A lesson in How not to save the world

On 20 December 2010, in Lance Greyling, by Andrew Bennett

A Lesson in How Not To Save The World

Lance Greyling

The annual Climate Change Conference of the Parties  (COP) meeting is a bewildering experience for even the most seasoned negotiator. Essentially it is a bringing together of countries and widely different interest groups all determined to ensure that their agendas are driven forward. Clearly it is impossible to satisfy all these interests, but the most disappointing feature of these negotiations is that the overall goal of trying to prevent the world from tipping over into a destabilizing 2 degree rise in temperature is being lost in the mayhem. As one negotiator remarked to me, this is no longer about the environment, this is about economic interests and how countries best protect and advance those interests.

Unfortunately this is lowest common denominator negotiations, where consensus is only reached on what the country with the lowest ambition is prepared to accept. There are also various power plays at work, which extend beyond these negotiations. It is not only the climate that is changing but the very axis of global political power as economic growth is seeping away from Europe and the US and moving towards the emerging economies, particularly in Asia. All of this has a bearing on the negotiations as industrialized countries, which according to the agreed upon principle of common but differentiated responsibilities, are supposed to take on the initial major emission cuts are now paranoid about losing any form of competitiveness in this cut-throat world.

All of these negotiations also occur in a climate of mistrust between the rich and poor countries of the world. Developing countries rightfully feel that many of the commitments that developed countries have made in the past have often not been honoured. In the famous Rio Earth Summit in 2002, it was agreed that all industrialized countries would commit 0.7 percent of their GDP to Overseas Development Assistance (ODA) in order to address extreme poverty in the world. Unfortunately only five countries have lived up to this commitment, and many developing countries justifiably question whether they can now depend on industrialized countries to provide the necessary funding for climate change mitigation and adaptation work. It has been estimated that over U$100 billion in additional assistance is required each year in order to fund the transition to low carbon development in the developing world, and although these funds were supposedly agreed to in Copenhagen, the means of delivering it was not.

In order to address this gap between principles and means of implementation, the United Nations Secretary General appointed an Advisory Group on Climate Change Financing (AGF) to compile different options as to how these funds could be generated. There are certainly some innovative solutions like carbon taxes, which will both generate funds and create a disincentive to burn fossil fuels, or a tax on financial transactions, or levies on international transportation such as airline travel and shipping. These are all good ideas but they depend on the political will being there to implement them in the different countries. At the moment the contact group on finance in the international negotiations is bogged down in the simple task of how the AGF report is even just noted let alone implemented.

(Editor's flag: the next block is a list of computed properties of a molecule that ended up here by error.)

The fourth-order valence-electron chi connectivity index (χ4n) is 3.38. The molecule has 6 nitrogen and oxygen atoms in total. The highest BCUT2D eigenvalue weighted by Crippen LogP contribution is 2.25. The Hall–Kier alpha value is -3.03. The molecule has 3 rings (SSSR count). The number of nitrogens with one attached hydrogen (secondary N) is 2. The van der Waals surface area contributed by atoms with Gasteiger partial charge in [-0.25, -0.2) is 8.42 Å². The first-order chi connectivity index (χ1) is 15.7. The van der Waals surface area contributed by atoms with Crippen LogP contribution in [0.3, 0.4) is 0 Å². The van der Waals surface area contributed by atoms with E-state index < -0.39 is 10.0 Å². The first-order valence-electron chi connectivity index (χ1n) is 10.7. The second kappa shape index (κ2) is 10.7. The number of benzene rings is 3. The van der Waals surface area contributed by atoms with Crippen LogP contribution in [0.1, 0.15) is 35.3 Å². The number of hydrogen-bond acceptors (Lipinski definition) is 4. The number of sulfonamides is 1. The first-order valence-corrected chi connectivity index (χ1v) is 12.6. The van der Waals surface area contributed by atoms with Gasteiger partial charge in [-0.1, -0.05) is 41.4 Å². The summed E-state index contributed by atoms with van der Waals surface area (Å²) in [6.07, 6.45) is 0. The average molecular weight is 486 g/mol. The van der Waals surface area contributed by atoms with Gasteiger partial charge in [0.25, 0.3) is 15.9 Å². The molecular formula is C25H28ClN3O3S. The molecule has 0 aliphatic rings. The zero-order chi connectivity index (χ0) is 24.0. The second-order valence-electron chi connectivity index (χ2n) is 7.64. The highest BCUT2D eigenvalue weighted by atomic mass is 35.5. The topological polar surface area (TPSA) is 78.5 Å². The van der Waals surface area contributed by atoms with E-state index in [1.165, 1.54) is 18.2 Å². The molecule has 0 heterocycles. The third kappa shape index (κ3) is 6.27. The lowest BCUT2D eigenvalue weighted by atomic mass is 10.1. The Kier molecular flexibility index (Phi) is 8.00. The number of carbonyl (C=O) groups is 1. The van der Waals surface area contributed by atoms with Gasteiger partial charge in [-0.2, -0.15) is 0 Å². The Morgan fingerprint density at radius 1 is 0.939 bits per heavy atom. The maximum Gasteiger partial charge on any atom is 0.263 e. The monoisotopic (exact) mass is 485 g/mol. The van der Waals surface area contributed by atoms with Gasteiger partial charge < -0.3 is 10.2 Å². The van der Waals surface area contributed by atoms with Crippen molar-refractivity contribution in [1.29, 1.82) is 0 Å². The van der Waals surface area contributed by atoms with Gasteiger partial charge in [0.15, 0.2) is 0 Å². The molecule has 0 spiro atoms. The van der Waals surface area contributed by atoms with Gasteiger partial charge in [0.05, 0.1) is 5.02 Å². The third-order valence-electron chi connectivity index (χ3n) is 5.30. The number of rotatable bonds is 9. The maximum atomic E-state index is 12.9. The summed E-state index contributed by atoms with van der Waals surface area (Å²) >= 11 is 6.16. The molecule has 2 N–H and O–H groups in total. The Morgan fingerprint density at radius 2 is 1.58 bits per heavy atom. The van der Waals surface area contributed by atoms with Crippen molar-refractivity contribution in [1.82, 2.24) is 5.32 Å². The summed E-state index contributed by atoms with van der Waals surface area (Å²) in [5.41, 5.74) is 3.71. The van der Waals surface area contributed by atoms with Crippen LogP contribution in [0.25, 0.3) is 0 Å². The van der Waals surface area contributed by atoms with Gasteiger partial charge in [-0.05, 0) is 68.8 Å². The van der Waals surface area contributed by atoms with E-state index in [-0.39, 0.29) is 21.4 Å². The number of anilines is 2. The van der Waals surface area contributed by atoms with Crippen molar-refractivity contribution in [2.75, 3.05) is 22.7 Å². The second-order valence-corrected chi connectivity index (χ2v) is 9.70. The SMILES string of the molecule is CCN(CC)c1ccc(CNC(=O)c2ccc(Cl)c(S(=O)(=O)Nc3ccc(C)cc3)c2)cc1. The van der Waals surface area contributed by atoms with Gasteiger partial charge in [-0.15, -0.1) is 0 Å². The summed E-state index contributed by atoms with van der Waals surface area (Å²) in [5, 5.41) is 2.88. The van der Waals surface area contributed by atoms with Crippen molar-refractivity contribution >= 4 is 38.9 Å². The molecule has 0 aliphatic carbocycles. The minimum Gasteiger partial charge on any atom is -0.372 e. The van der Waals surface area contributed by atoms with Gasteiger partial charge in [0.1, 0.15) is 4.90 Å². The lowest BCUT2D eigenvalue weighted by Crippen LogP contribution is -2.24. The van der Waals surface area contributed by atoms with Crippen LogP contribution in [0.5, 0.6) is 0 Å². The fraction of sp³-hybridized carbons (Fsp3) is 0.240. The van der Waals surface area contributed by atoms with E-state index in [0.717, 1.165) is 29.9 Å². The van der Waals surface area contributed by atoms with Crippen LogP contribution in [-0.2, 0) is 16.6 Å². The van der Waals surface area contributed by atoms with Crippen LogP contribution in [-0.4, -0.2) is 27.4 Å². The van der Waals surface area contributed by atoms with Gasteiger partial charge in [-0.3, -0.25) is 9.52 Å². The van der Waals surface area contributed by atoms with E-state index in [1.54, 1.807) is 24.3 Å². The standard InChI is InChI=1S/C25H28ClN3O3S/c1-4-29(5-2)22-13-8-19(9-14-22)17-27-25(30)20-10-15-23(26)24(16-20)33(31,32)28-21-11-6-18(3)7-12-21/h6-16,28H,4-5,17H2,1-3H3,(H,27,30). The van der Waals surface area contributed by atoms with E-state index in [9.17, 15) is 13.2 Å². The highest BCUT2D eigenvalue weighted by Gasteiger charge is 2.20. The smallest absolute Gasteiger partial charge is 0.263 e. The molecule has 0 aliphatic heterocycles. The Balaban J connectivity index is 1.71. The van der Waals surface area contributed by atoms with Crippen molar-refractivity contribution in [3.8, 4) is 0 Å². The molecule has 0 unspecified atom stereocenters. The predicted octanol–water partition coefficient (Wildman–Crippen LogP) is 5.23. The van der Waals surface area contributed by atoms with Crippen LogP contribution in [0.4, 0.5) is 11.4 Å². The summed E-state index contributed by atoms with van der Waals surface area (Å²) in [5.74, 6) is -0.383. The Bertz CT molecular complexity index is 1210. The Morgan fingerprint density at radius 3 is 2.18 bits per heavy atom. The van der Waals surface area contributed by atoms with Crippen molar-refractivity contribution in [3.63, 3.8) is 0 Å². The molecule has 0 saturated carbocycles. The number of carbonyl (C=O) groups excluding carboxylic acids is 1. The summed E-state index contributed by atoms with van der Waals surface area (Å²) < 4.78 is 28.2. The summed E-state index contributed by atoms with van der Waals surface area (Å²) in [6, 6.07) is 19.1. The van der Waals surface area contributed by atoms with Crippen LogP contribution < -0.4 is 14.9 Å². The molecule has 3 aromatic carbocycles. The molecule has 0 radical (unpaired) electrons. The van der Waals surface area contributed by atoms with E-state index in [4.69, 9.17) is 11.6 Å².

In the area of mitigation, which is the heart of the debate in terms of ensuring that the world’s temperature does not increase above 2 degrees, the level of ambition is extremely low. The pledges that were made in Copenhagen by the industrialized countries have been calculated by the usually conservative International Energy Agency to lead to a 3 to 4 degree warmer world. In some parts of the world like Southern Africa you can add another 1 degrees warming to that figure, effectively signing the death warrant for the livelihoods of those living there along with all small island states and other vulnerable parts of the world. Quite simply this is a world that none of us would want to live in, but we have not found the international consensus to prevent this from occurring.

To make matters worse these pledges are not even legally binding, and the debate in Cancun is how they are simply taken note of in the final negotiating text. Some countries are even going back on these pledges with Japan refusing to sign up to a second commitment period of the Kyoto Protocol. Effectively they are trying to kill off the only legally binding protocol on emissions reductions, which actually originated in their country. This goes against the agreement that was struck in Bali three years ago and was supposed to culminate in a global legally binding deal in Copenhagen last year. Unfortunately the failure of Copenhagen has not led to a renewed sense of urgency about this challenge, but has in fact led to some countries using the opportunity to take these negotiations back even further.

This is my fourth COP that I have attended, the first one being way back in 2000 where the initial breakdown occurred and the subsequent eight years of a Bush Presidency ensured that no substantial progress was made on this issue. The Bali COP in 2007 was the most promising one where the countries of the world at least agreed to a roadmap that enshrined the principles and process to deliver a legally binding agreement. It is our failure to honour that process that has now led to this state of global paralysis. As Al Gore stated, political will is a renewable resource and we urgently need to generate it in those countries that are preventing us from moving on this issue. It is only when the domestic politics in all of the countries are aligned that we can expect to see the kind of outcome in Durban next year that will reflect our shared vision for a more stable world.

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